Unlike previous eras, Congress has avoided adjusting the law to manage new conditions. The political collaboration in Congress that led to the passage of the Clean Water Act in 1972, which resulted in federal protections for Lake Michigan and other water bodies is not apparent today. Click image to enlarge. In an era of fierce and frustrating political division, legislative collaboration is exceedingly rare.
Regulators assess whether the chemical company complied with a federal permit for handling a nonstick compound that has been found in drinking water in southeastern North Carolina. The EPA and local officials agree to close seven sewage cesspools on the Big Island of Hawaii. NOAA posts river forecast data online. The National Toxicology Program evaluates the cancer hazard of a water disinfection byproduct. The U.S. Geological Survey estimates how much water is needed to fully tap the Bakken shale.
Rover Pipeline LLC agreed not to use diesel in its drilling fluid, but that’s what Ohio regulators found. House members push back against Trump’s proposed EPA budget cuts. A Senate committee forwards a Yakima River watershed bill to the Senate. The potential range for Lake Erie’s annual summer algal bloom narrows. The USGS finds that irrigation in California’s San Joaquin Valley is pushing salts deeper into groundwater.
Muck Rack makes it simple to find people, tweets, or articles that mention any name, keyword, company, hashtag etc. We've compiled this guide to help you make the most of your search.
Selecting a term
Start searching tweets, articles from media outlets, articles mentioned in tweets, journalists'
names, titles and bios with some suggested searches:
Companies or Topics (e.g. iPhone, Microsoft)
Phrases (e.g. "cloud computing") — use quotes to keep the terms together
Twitter handles (e.g. @username) — returns those who have mentioned or replied to
Names (e.g. "David Pogue")
Hashtags (e.g. #sxsw, #london2012)
Bio details (e.g. vegan, Olympics, father)
Muck Rack's Advanced Search allows for many boolean operators.
Find results that mention multiple specified terms, use AND or
+. For example, ensure each result contains both Elon Musk and Mark Zuckerberg by
searching Obama AND Romney or Obama + Romney.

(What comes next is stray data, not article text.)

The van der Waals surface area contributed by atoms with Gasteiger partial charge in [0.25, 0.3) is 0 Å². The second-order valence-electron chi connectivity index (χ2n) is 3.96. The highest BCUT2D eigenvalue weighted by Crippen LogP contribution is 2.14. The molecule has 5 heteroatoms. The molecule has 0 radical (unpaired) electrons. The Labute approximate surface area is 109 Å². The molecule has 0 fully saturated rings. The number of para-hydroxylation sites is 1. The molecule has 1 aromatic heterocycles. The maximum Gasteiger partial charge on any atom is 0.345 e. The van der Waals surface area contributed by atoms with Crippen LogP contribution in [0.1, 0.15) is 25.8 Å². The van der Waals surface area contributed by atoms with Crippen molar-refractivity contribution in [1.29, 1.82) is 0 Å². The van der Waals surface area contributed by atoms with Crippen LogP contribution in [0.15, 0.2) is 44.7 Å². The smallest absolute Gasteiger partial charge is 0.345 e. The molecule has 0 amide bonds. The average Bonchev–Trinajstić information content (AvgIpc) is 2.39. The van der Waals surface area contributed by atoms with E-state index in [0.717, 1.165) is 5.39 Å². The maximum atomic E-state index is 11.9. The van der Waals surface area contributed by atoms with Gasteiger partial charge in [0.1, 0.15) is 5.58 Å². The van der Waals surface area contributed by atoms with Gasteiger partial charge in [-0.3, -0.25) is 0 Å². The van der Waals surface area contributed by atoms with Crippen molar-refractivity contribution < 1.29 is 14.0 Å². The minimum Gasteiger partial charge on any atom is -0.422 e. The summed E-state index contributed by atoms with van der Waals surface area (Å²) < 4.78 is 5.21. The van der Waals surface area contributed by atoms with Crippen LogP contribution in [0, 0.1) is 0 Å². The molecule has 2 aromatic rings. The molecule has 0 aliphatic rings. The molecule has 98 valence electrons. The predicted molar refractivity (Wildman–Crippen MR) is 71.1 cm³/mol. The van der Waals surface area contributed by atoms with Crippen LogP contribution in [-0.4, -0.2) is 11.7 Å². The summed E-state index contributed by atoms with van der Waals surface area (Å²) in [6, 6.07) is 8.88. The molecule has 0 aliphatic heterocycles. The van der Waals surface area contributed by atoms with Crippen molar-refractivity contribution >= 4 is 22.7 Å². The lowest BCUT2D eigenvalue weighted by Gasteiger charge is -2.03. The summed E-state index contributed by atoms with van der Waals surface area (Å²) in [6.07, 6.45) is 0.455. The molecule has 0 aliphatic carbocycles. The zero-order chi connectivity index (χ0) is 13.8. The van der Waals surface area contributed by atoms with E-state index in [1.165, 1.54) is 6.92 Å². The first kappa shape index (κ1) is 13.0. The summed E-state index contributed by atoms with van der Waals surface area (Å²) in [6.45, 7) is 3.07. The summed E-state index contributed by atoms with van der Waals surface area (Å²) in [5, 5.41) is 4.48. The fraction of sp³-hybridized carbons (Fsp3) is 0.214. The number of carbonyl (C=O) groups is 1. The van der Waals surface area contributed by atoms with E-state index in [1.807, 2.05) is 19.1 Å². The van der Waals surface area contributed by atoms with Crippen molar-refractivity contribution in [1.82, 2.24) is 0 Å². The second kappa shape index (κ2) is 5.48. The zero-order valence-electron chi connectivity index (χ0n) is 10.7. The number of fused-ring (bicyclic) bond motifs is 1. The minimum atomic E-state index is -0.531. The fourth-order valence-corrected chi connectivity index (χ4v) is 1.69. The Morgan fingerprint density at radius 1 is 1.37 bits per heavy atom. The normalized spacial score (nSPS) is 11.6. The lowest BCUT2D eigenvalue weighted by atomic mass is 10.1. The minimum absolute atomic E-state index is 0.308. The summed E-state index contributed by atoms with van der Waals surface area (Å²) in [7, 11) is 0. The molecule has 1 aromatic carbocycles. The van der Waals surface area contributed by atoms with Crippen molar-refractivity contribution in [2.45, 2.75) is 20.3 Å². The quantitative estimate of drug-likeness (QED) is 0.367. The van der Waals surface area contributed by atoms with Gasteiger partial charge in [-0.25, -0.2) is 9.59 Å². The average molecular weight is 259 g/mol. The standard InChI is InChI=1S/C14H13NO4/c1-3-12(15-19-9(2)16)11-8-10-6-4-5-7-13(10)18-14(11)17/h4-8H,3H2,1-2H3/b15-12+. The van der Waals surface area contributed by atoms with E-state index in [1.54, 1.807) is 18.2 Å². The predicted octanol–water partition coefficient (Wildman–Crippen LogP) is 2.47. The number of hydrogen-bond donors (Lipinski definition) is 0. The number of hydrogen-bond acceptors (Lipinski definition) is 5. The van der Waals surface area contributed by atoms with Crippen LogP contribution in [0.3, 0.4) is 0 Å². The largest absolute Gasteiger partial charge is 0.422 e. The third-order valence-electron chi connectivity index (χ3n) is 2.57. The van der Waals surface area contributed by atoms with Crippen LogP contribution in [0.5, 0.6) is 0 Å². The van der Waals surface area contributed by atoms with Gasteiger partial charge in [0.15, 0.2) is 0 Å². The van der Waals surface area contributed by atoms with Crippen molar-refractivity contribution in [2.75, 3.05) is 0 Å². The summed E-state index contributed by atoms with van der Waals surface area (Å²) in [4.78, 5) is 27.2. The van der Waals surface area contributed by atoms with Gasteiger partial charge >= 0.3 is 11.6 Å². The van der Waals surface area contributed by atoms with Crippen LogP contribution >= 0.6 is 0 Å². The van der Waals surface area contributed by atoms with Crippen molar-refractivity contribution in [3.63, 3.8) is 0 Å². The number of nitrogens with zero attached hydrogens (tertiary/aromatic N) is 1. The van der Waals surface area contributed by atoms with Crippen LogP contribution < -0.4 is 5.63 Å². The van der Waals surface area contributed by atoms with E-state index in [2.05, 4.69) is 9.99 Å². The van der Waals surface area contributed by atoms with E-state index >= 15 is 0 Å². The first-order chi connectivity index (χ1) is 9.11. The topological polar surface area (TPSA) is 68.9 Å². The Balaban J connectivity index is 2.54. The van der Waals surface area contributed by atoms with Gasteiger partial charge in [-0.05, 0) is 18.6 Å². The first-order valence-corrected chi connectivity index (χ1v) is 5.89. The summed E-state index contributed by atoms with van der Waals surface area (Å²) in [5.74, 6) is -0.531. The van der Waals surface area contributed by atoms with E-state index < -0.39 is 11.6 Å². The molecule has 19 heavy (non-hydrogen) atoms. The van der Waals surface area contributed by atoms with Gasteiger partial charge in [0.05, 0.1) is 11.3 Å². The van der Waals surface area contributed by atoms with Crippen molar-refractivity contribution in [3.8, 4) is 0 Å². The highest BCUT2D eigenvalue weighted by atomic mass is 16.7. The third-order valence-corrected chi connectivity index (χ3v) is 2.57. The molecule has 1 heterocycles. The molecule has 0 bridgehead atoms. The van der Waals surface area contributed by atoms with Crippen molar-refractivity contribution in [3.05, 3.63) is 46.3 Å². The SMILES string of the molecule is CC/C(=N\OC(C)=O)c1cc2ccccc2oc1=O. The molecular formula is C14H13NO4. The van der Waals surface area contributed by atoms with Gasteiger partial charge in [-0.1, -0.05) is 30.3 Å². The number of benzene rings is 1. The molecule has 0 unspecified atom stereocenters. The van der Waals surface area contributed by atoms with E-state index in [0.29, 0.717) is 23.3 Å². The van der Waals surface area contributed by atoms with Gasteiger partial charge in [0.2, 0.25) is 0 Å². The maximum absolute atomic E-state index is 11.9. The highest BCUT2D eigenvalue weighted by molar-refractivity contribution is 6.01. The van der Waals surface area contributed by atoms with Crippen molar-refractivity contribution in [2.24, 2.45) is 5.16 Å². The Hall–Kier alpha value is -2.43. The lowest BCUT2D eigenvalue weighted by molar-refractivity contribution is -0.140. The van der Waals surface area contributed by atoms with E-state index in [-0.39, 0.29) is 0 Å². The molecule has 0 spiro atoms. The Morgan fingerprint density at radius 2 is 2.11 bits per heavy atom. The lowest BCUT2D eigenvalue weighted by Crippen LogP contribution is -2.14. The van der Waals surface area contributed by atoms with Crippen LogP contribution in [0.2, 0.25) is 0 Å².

Use the operators OR or , to broaden your search when you'd like either of
multiple terms to appear in results. (This is the default behavior of our search when no operators
are used.) For example, search for democrat OR republican to find results that refer to
Democrats and/or Republicans.
Use NOT or - to subtract results from your search. For
example, searching Disney will yield results about the Walt Disney Company as well as Walt Disney
World Resort. To exclude mentions of Disney World, search for Disney -World or Disney
When using one of these operators with a phrase, enclose it in quotation marks. For example, you can
find results about smartphones excluding Apple's iPhone 4S by searching smartphone -"iPhone
Exact case matching or punctuation
If you're searching for a brand name or keyword that relies on specific punctuation marks or capitalization, you can
find results that match your exact query by adding matchcase: before the keyword you're searching for, like matchcase:E*TRADE .
Use parentheses to separate multiple
boolean phrases. For example, to find journalists talking about having fun in Disney World or
Disneyland, search for ("disney world" OR disneyland) AND fun.
An asterisk can be used to search for any variation of a root word truncated by the asterisk. For example, searching for admin* will return results for administrator, administration, administer, administered, etc.
A near operator is an AND operator where you can control the distance between the words. You can vary the distance the near operation uses by adding a forward slash and number (between 0-99) such as strawberries NEAR/10 "whipped cream", which means the strawberries must exist within 10 words of "whipped cream".